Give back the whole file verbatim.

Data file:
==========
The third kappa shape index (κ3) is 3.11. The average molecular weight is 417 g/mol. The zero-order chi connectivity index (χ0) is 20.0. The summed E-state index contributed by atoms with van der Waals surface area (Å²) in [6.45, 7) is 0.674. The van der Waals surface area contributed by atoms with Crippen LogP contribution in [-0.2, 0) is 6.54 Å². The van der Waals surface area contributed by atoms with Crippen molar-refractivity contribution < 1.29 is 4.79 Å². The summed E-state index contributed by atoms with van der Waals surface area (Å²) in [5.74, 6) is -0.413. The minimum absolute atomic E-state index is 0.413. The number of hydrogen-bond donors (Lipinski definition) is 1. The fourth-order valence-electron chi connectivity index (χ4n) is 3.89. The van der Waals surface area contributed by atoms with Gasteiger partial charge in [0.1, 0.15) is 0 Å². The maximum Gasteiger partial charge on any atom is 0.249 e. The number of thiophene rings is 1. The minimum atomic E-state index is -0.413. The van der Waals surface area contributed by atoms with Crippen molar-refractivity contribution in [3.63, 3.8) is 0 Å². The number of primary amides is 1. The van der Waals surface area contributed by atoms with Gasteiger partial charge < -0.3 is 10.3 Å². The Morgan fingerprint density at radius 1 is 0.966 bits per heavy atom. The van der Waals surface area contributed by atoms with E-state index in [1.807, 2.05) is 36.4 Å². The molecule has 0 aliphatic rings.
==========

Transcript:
The third kappa shape index (κ3) is 3.11. The average molecular weight is 417 g/mol. The zero-order chi connectivity index (χ0) is 20.0. The summed E-state index contributed by atoms with van der Waals surface area (Å²) in [6.45, 7) is 0.674. The van der Waals surface area contributed by atoms with Crippen LogP contribution in [-0.2, 0) is 6.54 Å². The van der Waals surface area contributed by atoms with Crippen molar-refractivity contribution < 1.29 is 4.79 Å². The summed E-state index contributed by atoms with van der Waals surface area (Å²) in [5.74, 6) is -0.413. The minimum absolute atomic E-state index is 0.413. The number of hydrogen-bond donors (Lipinski definition) is 1. The fourth-order valence-electron chi connectivity index (χ4n) is 3.89. The van der Waals surface area contributed by atoms with Gasteiger partial charge in [0.1, 0.15) is 0 Å². The maximum Gasteiger partial charge on any atom is 0.249 e. The number of thiophene rings is 1. The minimum atomic E-state index is -0.413. The van der Waals surface area contributed by atoms with Crippen molar-refractivity contribution in [3.63, 3.8) is 0 Å². The number of primary amides is 1. The van der Waals surface area contributed by atoms with Gasteiger partial charge < -0.3 is 10.3 Å². The Morgan fingerprint density at radius 1 is 0.966 bits per heavy atom. The van der Waals surface area contributed by atoms with E-state index in [1.807, 2.05) is 36.4 Å². The molecule has 0 aliphatic rings.